Huntington Chocolate Fest attracts fans, vendors

Customers line up to enter the I Love Chocolate Fest on Nov. 9, 2019. The festival had moved from Old Bethpage to Huntington Station and took place in the parking lot of a Lord and Taylor store.

By Kraig Klein and Virain Palta

The temperature was hovering around 41 degrees Fahrenheit outside the entrance to the “I Love Chocolate Fest” in the Huntington parking lot. Festival attendees walked through the entrance, a façade of a gingerbread house filled with replicas of Willy Wonka’s famous candy bars, and into a procession of local stores and food trucks—and, most notably, chocolatiers.  Beyond the entrance, one man was merrily strolling with a friend through the festival grounds, gripping a cup of steaming hot chocolate in his hand.

“It’s very nice and very diverse,” Nick Dinielli, a festival attendee, said.  “They have heat in the [main] tent.”

Held in the parking lot of the Walt Whitman Shop’s Lord and Taylor store, the fifth iteration of the “I Love Chocolate Fest” featured over 100 stalls packed with local businesses offering their wares throughout the entire day.  Sprinkled throughout the venue’s avenues were over twenty local restaurants selling their freshly cooked meals, chilled alcohol, and handcrafted merchandise. Also present at the festival were several different merchandise shops and a small pavilion showcasing art.  The one theme that bound everything together? Chocolate.

“I’m loving it,” Isaiah Ramos, Springbrook Hollow Farm Distillery employee, said as he stood before several brightly-colored glass bottles.  “I love chocolate, and the people are great.”

Ramos was promoting his company’s chocolate-flavored Cowboy Coffee near the entrance to the festival.  Nearby, Bella’s Cookie Butters employee Isabella Freites was pitching her own wares to passersbys.

“We have cookie bars, brownies, blondies,” Freites said.  “I do all these events…they’re really fun. Who doesn’t love chocolate?”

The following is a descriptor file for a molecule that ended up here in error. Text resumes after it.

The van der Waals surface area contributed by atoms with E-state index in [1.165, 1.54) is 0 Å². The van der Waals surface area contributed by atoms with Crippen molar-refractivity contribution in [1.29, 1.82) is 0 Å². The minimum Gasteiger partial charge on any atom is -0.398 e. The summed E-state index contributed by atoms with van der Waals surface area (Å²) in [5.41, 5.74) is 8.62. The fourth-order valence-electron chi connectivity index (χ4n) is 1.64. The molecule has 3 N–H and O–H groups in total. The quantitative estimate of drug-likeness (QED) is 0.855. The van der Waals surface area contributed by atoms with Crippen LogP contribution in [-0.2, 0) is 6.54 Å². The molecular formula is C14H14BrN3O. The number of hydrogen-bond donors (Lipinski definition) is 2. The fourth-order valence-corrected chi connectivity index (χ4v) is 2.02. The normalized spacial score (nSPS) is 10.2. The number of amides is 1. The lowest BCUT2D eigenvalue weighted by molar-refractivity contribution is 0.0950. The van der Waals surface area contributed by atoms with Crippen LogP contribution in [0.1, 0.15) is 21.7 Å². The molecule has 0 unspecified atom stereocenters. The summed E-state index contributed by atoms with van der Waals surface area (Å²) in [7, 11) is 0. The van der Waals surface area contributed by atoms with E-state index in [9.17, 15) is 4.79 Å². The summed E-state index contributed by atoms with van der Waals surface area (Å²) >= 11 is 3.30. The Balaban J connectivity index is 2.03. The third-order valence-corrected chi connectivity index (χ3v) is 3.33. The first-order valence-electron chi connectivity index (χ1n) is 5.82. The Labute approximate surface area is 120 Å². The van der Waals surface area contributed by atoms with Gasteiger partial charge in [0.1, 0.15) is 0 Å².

Interview with Shop Owners:

The “I Love Chocolate Fest” began at the Old Bethpage Restoration five years ago before moving to the Huntington Station parking lot this year.  This year’s version of the festival took place around a massive, heated tent emplaced in the middle of the small area. Inside the tent, local baker Maria Galano hosted a smorgasbord of freshly prepared treats all baked by her company, Baked 4 U…By Maria.

“[We offer] cake pops, cannoli cheese cubes, Italian cakes, and cannoli,” Galano said.  “So far, [turnout’s been] not bad.”

Chocolate Duck employee Christina Bisbee was helping at her employees’ stall at the opposite end of the tent from Galano’s.

“Anything dipped in chocolate—we have bacon pretzel clusters, chocolate-dipped pretzels, devil’s dogs, Twinkies cake, you name it,” Bisbee said.  “I’ve been doing this festival for years now, and we enjoy it. We love selling chocolate, and we do very well at it.”

Sandwiched between Galano and Bisbee, Southampton Soap Company employee Deborah O’Shaunghnessy was promoting her company’s wares.

“We make a specialty sea salt and cocoa bar,” O’Shaunghnessy said.  “People go bonkers for [it.]”

Desserts and chocolate-flavored consumables were not the only products on sale at the festival.  On opposite ends of the festival, food trucks offered wontons, corn dogs, and other hot dishes to attendees. Some of the stalls were rented out by stores offering knitted sweaters, hats, and toys. In the far left corner of the area, some bounce houses had been erected for children to play in.

“[It] took about four hours [to set the bounce houses up],” Ryan Bergmann, Jump & Jam Long Island employee, said.  “Whole parking lot was empty when we set up.”

The festival was held from 10 a.m. to 6 p.m. in the parking lot and continued the next day for the same amount of time.  The festival managers declined to comment.

About Kraig Klein 8 Articles
Kraig Klein was born on July 13, 1999. He currently is majoring in Journalism at Stony Brook University and is also pursing a minor in Creative Writing.